• I’m surprised that you didn’t hear about it, especially because it was a GLOBAL event, with cities and countries around the world taking part! I have a feeling you will have another opportunity, just watch the news and google. It’s nice to hear men caring about women’s welfare and rights. 🙂

      Like

  7. This March was such a revolutionary point this year in showing the Nation what mass amounts of people believe in and stand for. It must have been quite the spectacle to be there for yourself, especially since LA is such big place to be marching in. i applaud you for having the courage to go even though it would be tiring and exhausting (mentally and physically i would assume)

    Like

  8. Lynda,
    I too attended the Women’s March in Downtown LA. I’ve been to several protests before, and I attended the anti-Trump march/protest the day before. Aside from the difference in weather, the atmosphere was completely different for the Women’s March. I felt like I had goosebumps the entire time because I couldn’t believe how many people were actually there. I couldn’t believe how many people were supporting us: women!! Later, when I heard the actual numbers being put to what we had accomplished, I was shocked. It feels so empowering to know that I was a part of history that day. Just like the brave men and women who marched and protested during the civil rights era, we would be represented for this generation. I was sorry to hear that you lost your phone, I had a similar experience with losing our car! The excitement and energy took over and we didn’t even think to check or write down what parking garage we had parked in. It took almost two hours just to find our car again. Nevertheless, this was an experience I will never forget.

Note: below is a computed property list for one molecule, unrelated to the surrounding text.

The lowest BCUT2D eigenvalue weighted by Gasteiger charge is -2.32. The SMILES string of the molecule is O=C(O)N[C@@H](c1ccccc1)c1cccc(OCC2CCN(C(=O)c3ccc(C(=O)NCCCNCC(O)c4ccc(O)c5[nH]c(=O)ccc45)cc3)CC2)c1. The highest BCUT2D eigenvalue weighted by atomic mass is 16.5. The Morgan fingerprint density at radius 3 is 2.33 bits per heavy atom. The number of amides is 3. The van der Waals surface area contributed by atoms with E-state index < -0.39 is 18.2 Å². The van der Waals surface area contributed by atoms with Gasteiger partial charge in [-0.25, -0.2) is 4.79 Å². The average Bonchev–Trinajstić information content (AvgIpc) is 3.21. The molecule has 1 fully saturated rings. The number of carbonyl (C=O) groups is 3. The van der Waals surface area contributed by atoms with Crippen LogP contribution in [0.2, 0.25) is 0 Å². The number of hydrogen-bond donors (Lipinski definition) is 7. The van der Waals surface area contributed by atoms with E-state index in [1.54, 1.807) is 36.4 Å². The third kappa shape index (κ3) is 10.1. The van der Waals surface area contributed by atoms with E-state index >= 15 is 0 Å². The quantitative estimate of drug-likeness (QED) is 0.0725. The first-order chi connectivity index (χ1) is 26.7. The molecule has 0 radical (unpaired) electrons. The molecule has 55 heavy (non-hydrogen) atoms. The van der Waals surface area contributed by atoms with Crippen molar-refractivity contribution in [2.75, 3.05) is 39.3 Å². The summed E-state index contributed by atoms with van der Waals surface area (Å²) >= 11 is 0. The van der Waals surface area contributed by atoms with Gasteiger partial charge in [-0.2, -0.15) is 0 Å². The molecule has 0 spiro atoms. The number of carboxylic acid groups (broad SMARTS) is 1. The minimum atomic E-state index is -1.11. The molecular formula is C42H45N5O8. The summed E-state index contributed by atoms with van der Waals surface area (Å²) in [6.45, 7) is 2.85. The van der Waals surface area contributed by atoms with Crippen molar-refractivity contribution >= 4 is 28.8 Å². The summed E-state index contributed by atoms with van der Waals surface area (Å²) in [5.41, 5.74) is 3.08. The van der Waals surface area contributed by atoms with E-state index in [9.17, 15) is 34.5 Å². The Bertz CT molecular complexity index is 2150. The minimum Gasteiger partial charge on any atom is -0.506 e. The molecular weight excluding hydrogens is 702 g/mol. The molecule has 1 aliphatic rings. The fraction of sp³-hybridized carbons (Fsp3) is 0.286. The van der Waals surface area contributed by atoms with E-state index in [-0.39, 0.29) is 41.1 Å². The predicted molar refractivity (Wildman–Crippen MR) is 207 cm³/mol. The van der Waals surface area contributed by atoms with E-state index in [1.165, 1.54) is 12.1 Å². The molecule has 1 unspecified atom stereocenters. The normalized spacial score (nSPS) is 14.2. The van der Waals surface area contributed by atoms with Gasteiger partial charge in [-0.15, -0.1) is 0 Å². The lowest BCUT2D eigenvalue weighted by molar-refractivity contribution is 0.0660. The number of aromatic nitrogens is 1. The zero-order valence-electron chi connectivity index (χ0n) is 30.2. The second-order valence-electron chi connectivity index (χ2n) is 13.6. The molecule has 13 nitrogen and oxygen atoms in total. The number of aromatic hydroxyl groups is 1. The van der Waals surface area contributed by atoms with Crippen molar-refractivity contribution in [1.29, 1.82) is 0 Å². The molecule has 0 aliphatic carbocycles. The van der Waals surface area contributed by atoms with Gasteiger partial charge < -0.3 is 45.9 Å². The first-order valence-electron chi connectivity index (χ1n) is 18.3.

Like

  9. I found it inspiring that you decided to go and support the women’s march and put aside all the obstacles keeping you from attending. I have never participated in a march but I appreciate those who represent us that don’t and that take the time to go out and stand up for what is right and just. The work you ladies (and gents) go through is incredible. Just as you put it, it is in HER honor. Not just for us ladies who’ve already made a mark in this world but to our future generations; our unborn sisters. Way to make a change!

    Like

    • Thank you for your generous words! I hope you get to go sometimes because they are very empowering experiences. Girl power! (But I’m glad you mentioned the gents, because they were an important part of it.)